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Consumers need simpler insurance products

Swiss Re

Although there is a marked change in consumer awareness towards the need for greater self-reliance and financial protection, Swiss Re’s latest insurance report entitled “Facing life’s responsibilities”, shows that consumers are delivering an austere self-assessment of their financial exposures. Swiss Re calls on industry and government to focus on simplifying products to build trust, before considering how messages are delivered.

 

Swiss Re’s findings are supported by extensive research among more than 1000 consumers and over 500 employers, and draws on interviews with leading industry figures. The report is a strategic overview of the life market and explores how the industry, employers and government could help shift towards greater personal responsibility in a time of reduced welfare expenditure.

 

Russell Higginbotham at Swiss Re says: “There is a marked change in consumer awareness. We should build on this and help consumers address their uncertainty by offering simple products which consumers will consider essential – through a medium which suits them – and get them to buy insurance instead of the latest iPhone or other gadget.”

 

Consumers recognise need for insurances. When asked why they had not bought life insurance, consumers indicated that affordability was a fundamental barrier to buying. 46% said they could not afford life cover, 47% could not afford critical illness and 39% could not afford income protection. Only 10% had not thought about life cover, and the results for income protection and critical illness were almost identical. Many consumers see reducing their debt levels as a higher priority.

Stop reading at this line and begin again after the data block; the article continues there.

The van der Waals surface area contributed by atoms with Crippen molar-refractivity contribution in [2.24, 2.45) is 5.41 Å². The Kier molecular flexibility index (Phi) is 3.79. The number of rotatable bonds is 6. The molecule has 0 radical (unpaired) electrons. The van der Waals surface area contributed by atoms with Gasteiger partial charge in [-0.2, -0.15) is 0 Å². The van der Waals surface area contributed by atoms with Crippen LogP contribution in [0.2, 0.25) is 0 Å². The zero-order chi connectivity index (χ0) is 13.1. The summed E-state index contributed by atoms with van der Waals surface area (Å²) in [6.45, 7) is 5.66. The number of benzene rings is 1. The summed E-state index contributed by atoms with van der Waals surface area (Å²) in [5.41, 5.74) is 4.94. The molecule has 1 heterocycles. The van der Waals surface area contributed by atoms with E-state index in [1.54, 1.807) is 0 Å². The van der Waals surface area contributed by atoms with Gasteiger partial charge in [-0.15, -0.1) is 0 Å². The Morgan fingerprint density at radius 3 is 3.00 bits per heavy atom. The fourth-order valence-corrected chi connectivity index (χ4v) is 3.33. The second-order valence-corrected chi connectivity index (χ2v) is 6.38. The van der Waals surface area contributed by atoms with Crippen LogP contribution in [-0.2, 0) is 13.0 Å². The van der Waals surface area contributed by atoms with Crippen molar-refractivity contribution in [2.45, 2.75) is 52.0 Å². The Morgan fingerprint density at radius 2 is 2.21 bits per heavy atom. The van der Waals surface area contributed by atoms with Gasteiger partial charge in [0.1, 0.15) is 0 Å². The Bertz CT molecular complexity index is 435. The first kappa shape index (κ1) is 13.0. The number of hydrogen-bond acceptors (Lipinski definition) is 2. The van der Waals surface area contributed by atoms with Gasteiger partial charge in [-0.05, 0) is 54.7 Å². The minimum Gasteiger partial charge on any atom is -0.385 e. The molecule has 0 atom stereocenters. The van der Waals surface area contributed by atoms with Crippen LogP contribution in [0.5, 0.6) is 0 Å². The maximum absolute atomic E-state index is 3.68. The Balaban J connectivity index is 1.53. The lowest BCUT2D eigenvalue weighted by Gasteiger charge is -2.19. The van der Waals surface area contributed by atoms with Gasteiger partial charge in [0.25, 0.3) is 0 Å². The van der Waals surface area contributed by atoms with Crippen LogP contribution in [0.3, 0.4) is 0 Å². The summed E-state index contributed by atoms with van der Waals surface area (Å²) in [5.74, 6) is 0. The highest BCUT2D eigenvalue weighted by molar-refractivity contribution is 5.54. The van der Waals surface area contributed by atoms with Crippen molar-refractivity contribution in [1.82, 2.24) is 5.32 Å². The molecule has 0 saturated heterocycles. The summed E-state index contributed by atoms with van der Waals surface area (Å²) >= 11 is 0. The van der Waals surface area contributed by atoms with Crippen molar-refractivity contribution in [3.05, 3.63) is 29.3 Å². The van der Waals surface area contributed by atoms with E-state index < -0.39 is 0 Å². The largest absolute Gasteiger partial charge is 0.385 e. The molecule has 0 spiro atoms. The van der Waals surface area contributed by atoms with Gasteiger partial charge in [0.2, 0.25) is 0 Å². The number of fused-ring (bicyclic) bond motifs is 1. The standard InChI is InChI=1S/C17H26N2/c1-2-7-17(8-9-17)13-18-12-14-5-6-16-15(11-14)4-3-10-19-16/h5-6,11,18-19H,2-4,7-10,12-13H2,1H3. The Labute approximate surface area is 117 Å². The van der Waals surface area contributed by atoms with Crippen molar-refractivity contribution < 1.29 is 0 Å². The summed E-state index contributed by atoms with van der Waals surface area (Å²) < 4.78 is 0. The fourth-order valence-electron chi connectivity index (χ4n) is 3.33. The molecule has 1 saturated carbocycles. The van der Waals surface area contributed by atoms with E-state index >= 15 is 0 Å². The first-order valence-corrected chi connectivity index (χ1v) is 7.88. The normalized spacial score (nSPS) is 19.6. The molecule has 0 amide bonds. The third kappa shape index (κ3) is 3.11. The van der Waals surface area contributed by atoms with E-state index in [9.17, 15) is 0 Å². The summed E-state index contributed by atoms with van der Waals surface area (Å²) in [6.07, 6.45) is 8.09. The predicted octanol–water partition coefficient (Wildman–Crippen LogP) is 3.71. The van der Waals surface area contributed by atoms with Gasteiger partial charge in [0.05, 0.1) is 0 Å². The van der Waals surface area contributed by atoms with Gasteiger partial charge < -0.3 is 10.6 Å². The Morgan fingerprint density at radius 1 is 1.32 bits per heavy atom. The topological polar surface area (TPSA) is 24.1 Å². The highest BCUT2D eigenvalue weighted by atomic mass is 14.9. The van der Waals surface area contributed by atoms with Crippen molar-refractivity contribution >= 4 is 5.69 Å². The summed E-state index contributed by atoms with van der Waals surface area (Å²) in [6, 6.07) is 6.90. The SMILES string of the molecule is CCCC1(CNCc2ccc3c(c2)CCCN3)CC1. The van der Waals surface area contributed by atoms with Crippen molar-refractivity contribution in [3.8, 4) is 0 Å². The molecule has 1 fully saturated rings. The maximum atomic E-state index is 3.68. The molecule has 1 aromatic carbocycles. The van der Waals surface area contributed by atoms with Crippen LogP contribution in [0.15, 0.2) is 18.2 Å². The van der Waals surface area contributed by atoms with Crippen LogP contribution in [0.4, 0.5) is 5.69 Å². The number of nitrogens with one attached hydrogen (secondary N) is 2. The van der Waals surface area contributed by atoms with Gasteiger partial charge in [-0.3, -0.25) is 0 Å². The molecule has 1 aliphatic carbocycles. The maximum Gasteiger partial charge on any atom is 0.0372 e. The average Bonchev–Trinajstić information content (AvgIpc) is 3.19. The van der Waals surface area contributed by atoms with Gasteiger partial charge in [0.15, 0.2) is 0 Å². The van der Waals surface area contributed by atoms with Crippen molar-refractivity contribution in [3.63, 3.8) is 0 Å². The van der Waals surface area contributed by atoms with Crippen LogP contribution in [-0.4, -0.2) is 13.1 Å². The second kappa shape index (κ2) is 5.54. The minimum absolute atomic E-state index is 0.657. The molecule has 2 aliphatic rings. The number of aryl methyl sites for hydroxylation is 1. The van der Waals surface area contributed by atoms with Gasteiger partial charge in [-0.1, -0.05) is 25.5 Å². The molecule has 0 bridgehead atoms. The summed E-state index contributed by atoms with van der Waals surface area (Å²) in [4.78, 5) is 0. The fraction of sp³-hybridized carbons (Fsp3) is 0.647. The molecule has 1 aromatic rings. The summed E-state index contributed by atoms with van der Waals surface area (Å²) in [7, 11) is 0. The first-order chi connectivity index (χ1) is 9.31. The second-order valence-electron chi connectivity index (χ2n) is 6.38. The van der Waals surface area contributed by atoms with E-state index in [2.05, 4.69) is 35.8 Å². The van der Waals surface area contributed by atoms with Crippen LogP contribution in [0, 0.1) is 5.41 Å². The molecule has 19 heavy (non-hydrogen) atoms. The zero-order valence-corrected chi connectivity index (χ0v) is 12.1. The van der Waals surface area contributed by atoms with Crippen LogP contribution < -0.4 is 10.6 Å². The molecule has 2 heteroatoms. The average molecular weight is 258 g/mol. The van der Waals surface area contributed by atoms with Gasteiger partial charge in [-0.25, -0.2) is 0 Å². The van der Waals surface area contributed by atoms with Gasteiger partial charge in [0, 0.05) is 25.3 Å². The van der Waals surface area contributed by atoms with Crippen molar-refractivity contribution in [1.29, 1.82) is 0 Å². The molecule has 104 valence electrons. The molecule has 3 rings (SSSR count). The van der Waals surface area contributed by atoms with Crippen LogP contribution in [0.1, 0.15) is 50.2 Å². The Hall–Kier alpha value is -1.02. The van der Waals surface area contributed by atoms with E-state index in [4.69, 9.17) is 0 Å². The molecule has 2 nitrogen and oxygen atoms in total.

Ron Wheatcroft at Swiss Re warns, “The issue of re-engaging with consumers as the state withdraws from provision is so fundamental that direct government involvement is needed.”

 

Russell Higginbotham adds: “We need to change the way we think about how insurance is understood before we continue pushing the same old and rather tired propositions. Behavioural finance suggests that simple products would help consumers. People will not buy what they do not understand, but increasing understanding creates more confidence that will help people make more informed choices. Financial capability is about helping people understand their needs and giving them the tools to understand their options, enabling them to engage with and manage their finances better themselves.”

Critical illness insurance news: 16 November 2011